March 13, 2015:MobileGeddon,” as calls it, is coming on April 21st of this year. On that day, a Google mobile algorithm update influencing the display of organic results on mobile devices will begin to take effect. Web sites failing to perform well on mobile devices will be harder to find on these devices. Some might effectively disappear from small screens entirely.

“This change,” wrote Google in a February 26 update to its Webmaster Tools Blog, “will affect mobile searches in all languages worldwide and will have a significant impact in our search results.” On bulletin boards and comment areas, speculation turned to who would win — and who would lose — when the algorithm change begins to be felt in a few short weeks.

Google wants a faster, smoother experience for mobile searchers. It does its part — by putting powerful analytics tools in the hands of the public and the marketing community. But the burden of doing the work: the actual business of ripping out suboptimized or mobile-dysyfunctional guts of a given site installation and turning bloated sites into athletes — lies with the individual entrepeneur.

Just about every webmasters has seen rising mobile traffic over the years. In many cases, mobile usage is often as much as 25 percent or more of total site access, often much higher.  It’s time to regard these people as a primary — not a secondary segement and craft an experience they won’t reject. And although the 4/21 deadline is just a few weeks away, there’s still time to correct critical site errors interfering with the mobile experience.

To ease any doubts about the fitness of your web properties to withstand the 4/21 adjustment, do the following three things:

1. Take Google’s Mobile-Friendly Test

Go to the link above. Do this right now. You can establish in just a few minutes whether your site will pass or flunk on April 21st. These serious errors — identified in Google’s Mobile SEO Guide — are the most frequently seen by Google.

With any lucky, you’ve gotten a cheerful “Awesome! This page is mobile-friendly” at the end of your report.

If you’ve flunked, stop reading this article. Something is very wrong with the way you’ve put things together. You’re exposed. In trouble. Call your agency, your IT people, or your people on Fiverr. You have very little time left. I’m serious.

If you’ve passed, read on, because you’re not yet out of the woods.

2. Consult Google Developer’s Page Speed Insights

Passing the Mobile-Friendly Test isn’t enough. You don’t want your site to be “just adequate” on mobile devices; you want it to be great. Dig under the hood with the Google Developer’s Page Speed Insights Tool. It can tell your team whether:

1. You’re using Flash in a way that’s problem on mobile (for example, a Flash-based Amazon affiliate link in one of your sidebars). Check to make sure that you don’t have odd Flash elements firing away in old pages or posts.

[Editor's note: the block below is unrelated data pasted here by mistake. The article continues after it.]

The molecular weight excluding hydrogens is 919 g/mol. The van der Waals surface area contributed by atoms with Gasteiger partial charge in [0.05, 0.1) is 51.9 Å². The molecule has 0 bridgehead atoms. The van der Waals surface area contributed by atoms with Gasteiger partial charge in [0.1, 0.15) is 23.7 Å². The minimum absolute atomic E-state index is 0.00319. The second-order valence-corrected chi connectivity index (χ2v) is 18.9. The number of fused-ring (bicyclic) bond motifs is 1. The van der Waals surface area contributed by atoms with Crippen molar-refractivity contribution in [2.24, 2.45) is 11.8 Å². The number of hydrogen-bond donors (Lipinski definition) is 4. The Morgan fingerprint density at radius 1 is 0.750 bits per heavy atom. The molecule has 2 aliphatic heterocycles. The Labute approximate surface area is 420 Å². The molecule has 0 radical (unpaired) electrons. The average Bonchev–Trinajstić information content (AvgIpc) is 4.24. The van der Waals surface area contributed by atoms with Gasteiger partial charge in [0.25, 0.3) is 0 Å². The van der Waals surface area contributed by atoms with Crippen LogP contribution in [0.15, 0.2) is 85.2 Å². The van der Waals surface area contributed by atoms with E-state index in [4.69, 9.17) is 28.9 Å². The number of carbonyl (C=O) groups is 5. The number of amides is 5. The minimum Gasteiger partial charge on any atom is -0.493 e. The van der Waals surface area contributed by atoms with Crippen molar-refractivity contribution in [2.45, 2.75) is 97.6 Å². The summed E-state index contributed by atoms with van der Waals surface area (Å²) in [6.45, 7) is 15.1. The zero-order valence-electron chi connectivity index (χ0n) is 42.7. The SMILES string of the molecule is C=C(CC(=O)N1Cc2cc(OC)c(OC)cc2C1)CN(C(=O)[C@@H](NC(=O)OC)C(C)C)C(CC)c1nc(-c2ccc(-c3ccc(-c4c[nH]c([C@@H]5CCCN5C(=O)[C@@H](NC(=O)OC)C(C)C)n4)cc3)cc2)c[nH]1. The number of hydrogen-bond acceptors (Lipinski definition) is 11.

2. You have render-blocking scripts on your pages that need to be moved or reorganized. This is a common problem with sites that have added features over the years to become “stickier.” Google recently made it much easier for site owners to identify and fix this kind of common error.

3. Your javascript files may have to be moved or reorganized. This is definitely a help ticket item for your IT/webmaster team.

4. Your low-cost deal with your hosting provider is hampering you (you might have to move from a shared to a dedicated hosting plan if this is the case).

5. You could speed up performance by better use of browser caching.

6. You could compress the images and/or other resources on your site.

PageSpeed insights will give you exactly the information you need to make things better. Even if your score isn’t perfect, you only have to be better than sites in your competitive category to win the mobile visibility wars. Use the 80/20 rule to focus on “low-hanging” fruit issues that can be solvest quickest at the lowest cost.

the-end-is-near-mobilegeddon-square3. Consider a Spring cleaning

Site performance and general appearance can decline over time, impairing the experience on both mobile and desktop devices. Even if you’ve dodged a bullet this time round, it’s wise to do an inventory/audit of your site. Can image file size be reduced without impairing the user experience? Are all plug-ins up to date? Can the nav structure be simplified? Are comments accumulating like barnacles somewhere, slowing down overall performance? Has Flash been truly banished from the user experiencer?

Audit your plug-ins. Pare down the number of extraneous calls your site is making to other servers.  Anything you can do to make your user experience more minimal and “lightweight” will help you perservere through April 21st and beyond. Google can help, but you must do the work: that’s the way optimization works.

If you’re not struggling with the 4/21 issue, congratulations. You’re either a great webmaster or someone who’s yet to get his/her feet wet. If you’re just getting started, Google provides an excellent help guide to designing mobile-friendly websites at:


Browse Didit’s Mobilegeddon Industry Performance Reports

Mobile-Friendly Test: Sector-by-sector performance (886 sampled sites)

a) Major U.S. PR Firms (published 4/2/15)
b) Large-cap companies on Long Island (published 4/6/15)
c) Major New York-based advertising agencies (published 4/9/15)
d) Major U.S. charities (published 4/14/2015)
e) Major “white shoe” law firms in the U.S.  (published 4/15/15)
f) Big CPA/accountancy firms (published 4/15/16)
g) Top-rated New York-area hospitals (published 4/17/2015)
h) S&P 100 companies (published 4/17/2015)
i) Lawyers on Long Island (published 4/17/2015)
j) Large pharmaceutical companies (published 4/17/2015)
k) Notable restaurants on Long Island (published 4/18/2015)
l) Consumer brand sites of P&G, Unilever, and Kraft (published 4/20/2015)

Didit Editorial
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